John, listen, you heard from the district attorney that there could be more charges for the officers who are involved, that the charges could be amended, and there could be other people involved. This is the beginning of it. The videotape is just now coming out. And we will see in the coming days where this goes.

BERMAN: We certainly will. And as we've been speaking to some of our experts and analysts, Don, they point out, even if there aren't more legal charges, criminal charges filed, there will almost certainly be administrative measures taken on people beyond those five former officers now charged with murder. But we'll see, they now have the video. I'm sure they're going through it second by second. We'll get back to you in a second, Don. As you and Shimon alluded to, what we saw on the video tonight was the deadliest possible combination of what was done to Tyre Nichols, and then what was not done for him that really jumped out of Shimon right there. Joining us now to talk about it, CNN Chief Medical Correspondent Dr. Sanjay Gupta back with us tonight. Sanjay, let's take that in two parts. First, what was done to Tyre Nichols?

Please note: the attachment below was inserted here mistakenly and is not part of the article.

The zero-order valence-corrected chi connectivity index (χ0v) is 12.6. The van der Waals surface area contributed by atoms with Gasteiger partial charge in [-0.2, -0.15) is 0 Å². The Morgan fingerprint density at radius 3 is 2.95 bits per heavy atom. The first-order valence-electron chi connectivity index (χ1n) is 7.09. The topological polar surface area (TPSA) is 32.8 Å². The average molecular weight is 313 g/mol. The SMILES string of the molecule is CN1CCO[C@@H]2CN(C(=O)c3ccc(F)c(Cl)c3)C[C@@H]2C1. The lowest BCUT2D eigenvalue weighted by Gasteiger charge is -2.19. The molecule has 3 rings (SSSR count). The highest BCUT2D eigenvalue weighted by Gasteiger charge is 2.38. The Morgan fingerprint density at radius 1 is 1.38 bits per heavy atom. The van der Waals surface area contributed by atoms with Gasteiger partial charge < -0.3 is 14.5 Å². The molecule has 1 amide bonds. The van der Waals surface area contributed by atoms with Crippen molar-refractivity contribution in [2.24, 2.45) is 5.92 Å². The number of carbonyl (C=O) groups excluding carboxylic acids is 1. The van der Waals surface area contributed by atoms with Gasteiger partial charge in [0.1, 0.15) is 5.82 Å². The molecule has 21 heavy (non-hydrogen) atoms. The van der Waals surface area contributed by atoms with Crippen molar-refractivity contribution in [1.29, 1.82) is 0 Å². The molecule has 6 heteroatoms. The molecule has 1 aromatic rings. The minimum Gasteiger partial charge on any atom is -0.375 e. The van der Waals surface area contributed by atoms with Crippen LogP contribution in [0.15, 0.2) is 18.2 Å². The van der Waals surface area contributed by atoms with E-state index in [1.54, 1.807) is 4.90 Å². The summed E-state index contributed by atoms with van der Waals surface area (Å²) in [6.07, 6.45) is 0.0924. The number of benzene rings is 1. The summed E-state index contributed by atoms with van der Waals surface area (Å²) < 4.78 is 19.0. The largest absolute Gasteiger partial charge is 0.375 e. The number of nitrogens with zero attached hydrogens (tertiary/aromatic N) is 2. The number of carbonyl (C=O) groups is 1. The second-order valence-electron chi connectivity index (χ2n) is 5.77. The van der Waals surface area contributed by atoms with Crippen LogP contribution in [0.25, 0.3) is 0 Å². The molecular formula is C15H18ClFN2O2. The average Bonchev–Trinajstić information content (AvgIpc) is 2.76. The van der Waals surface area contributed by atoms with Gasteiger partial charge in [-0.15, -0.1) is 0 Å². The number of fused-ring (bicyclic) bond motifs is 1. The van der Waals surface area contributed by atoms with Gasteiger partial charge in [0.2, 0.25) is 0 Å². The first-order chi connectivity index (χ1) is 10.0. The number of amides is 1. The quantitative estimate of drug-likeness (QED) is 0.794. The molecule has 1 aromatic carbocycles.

SANJAY GUPTA, CNN CHIEF MEDICAL CORRESPONDENT: I mean, there were so many different mechanisms of injury there. I watched that. I got to tell you, John, I've watched this a few times now. It's just increasingly hard to watch. I mean, it just gets worse each time because you see how defenseless he is and how many different types of assaults he has. He's standing at one point and there is these punches to the head and to the face while he's on the ground, there's kicks to the face.

But he's also a very thin guy and he's got these blows to the torso and to the abdomen. I mean, you can get significant bleeding. One thing I will say, John, is that he was in the hospital for a few days after he was ultimately taken there. And that means there's probably -- they have more of an idea of exactly what the consequences of all those various blows and that beating was.

They probably did scans of his brain and scans of his body, and they may have had some idea. But we know within a short time he was unconscious, he was unable to breathe on his own. So, you know, even though he was still sort of talking a little bit, moving around a bit, I think, after when he's leaning up against the car, it deteriorated pretty quickly, it sounds like, once he got to the hospital.